Apologies if this seems frivolous but I've been trying to find the LaTeX Companion 2ed by Mittelbach et al. in ebook form.

Other than illegal rip-offs there doesn't seem to be anywhere I can buy it in electronic form despite multiple Google searches. I'm not sure if I'm missing something, it seems strange that a book about Latex would only be available in paper form, hence the question.

Does anyone know if its being sold as an ebook and where?

1 Answer 1


Final Status October 2013 --- eBook is now available with a special promotion price until the end of the year

I'm happy to announce that there is finally an eBook version of "The LaTeX Companion, 2ed" available. It was a rather challenging exercise due to the many examples in the book and the need to reproduce the example output faithfully on that media. Originally we thought that anything other than plain PDF is not going to be possible; however as it turned out both ePub and mobi (Kindle) came out surprisingly well.

The eBook will be sold through various channels, however, the best deal is probably going to be through InformIT, as the publisher is selling the eBook as a bundle with all three formats included (PDF, ePub, mobi) and no DRM applied (!) only watermarked to kindly remind readers that this is not a work given away for free.

In addition there will be a special promotion price for the bundle valid until December 31, 2013 where it is offered at $14.99.

To make use of this special offer, you have to buy it from the publisher at InformIT and apply the following promotion code during checkout processing:

LATEXT2013 (Case sensitive! and notice that it is "LATEXT" not "LATEX" for some reason)

In 2014 the official price will be $23.99 at InformIT which I still think is a good price for all three formats. Be careful if you see the book from other resellers, they may apply their own DRM which, in my opinion, makes an eBook nearly unusable.

Enjoy -- Frank

Older info (kept for historians :-)

Status in June 2013

Beside the fact that TLC2 is indeed available on Safari (subscription) as mentioned by Joseph in his answer both as pdf and as html (urg, but in fact it could be worse, so after seeing that we decided to let this be) there are news on this front:

I worked with the publisher to make a properly cross-linked pdf (the safari one was just a simple pdf, searchable but without cross-refs) and we are currently looking at whether or not providing epub would be possible too (if the quality is not too bad we may ok this too). The pdf version (no DRM, only watermarked) is already available at InformIT and if the epub works out it will soon be added too. It may also be available from some resellers but be careful there you may end up with Adobe DRM or similar nasties.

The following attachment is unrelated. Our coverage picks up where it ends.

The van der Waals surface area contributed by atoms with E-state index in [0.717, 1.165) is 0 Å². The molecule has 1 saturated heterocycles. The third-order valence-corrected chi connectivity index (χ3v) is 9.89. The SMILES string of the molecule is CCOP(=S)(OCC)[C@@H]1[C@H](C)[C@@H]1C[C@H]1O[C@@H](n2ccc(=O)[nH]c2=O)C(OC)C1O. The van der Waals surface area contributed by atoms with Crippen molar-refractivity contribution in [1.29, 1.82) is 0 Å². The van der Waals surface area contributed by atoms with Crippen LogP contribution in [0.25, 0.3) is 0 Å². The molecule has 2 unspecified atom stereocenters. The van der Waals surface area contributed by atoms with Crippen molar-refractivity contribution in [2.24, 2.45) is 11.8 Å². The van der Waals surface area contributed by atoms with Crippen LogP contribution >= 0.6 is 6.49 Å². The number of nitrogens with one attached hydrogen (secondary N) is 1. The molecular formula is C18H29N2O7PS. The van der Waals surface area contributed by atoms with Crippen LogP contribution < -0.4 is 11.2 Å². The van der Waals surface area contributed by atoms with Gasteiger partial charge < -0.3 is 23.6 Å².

I would like to make it available cheap for those who already have a hard-copy of the book, but given that there is not a good scheme how to arrange for this we will probably run a limited promotion (with a bargaining price) at some point in the near future which we will announce in the TeX world, so stay tuned.

However, if I may say so, an awful lot of work went into this book and its 1200 pages and I believe its normal price is actually worth it whether as hardcover or ebook so if you can afford it and you want to give something back to the authors ...

Status in August 2012

The second edition of the LaTeX Companion is not available as an ebook (at least not legally, give or take some scanned copies that float around on the internet). For this edition this status is very unlikely to change. (I'm the author, so I'm not just guessing).

  • Thanks for the update @Frank. If it isn't confidential I'd love to understand why? I've bought a physical version and will duly be scan-snapping into a pdf myself but I'm really curious as to why authors don't automatically make their works available as ebooks as a matter of course. Commented Aug 17, 2012 at 15:27
  • @TahnoonPasha it is not confidential. It is simply that in 2005 it wasn't considered as being a suitable publishing path. It is not (just) the authors who make such decisions, the copyright is with the publisher even if the authors do have a say. These days many books are being published in both formats and for a future edition that will probably the case too. Whether there is anything that could be done for the existing edition remains to be seen. Commented Aug 21, 2012 at 6:43
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    @MartinSchröder Not sure we'll have to see. One has to understand that to get to this kind of pdf it is not possible to simply add hyperref to the sources and recompile, because of the complexity of the book this just fails. So the cross-linked pdf was actually done as a post-processing step on the final book pdfs for printing and that is a lot of work and thus costly. The epub/mobi version will even be worse in this respect (with the advantage that it will (partially) reflow). So we'll have to see. Commented Jun 4, 2013 at 17:40
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    @FrankMittelbach: You generated XHTML? How? Can I get the production notes as a TUGboat article, please? :-) Commented Jun 4, 2013 at 17:42
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    @MartinSchröder my role in this particular ebook production was only as a critic :-) the actual production was done by the publisher (or rather by a third party commisioned by the publisher). So what I did was to comment on the result, reject and asked for improvements until I felt satisfied with the result (and that was one of the reasons why it took so long from the initial attempt). So unfortunately, there will be no article on this. Commented Nov 1, 2013 at 21:28

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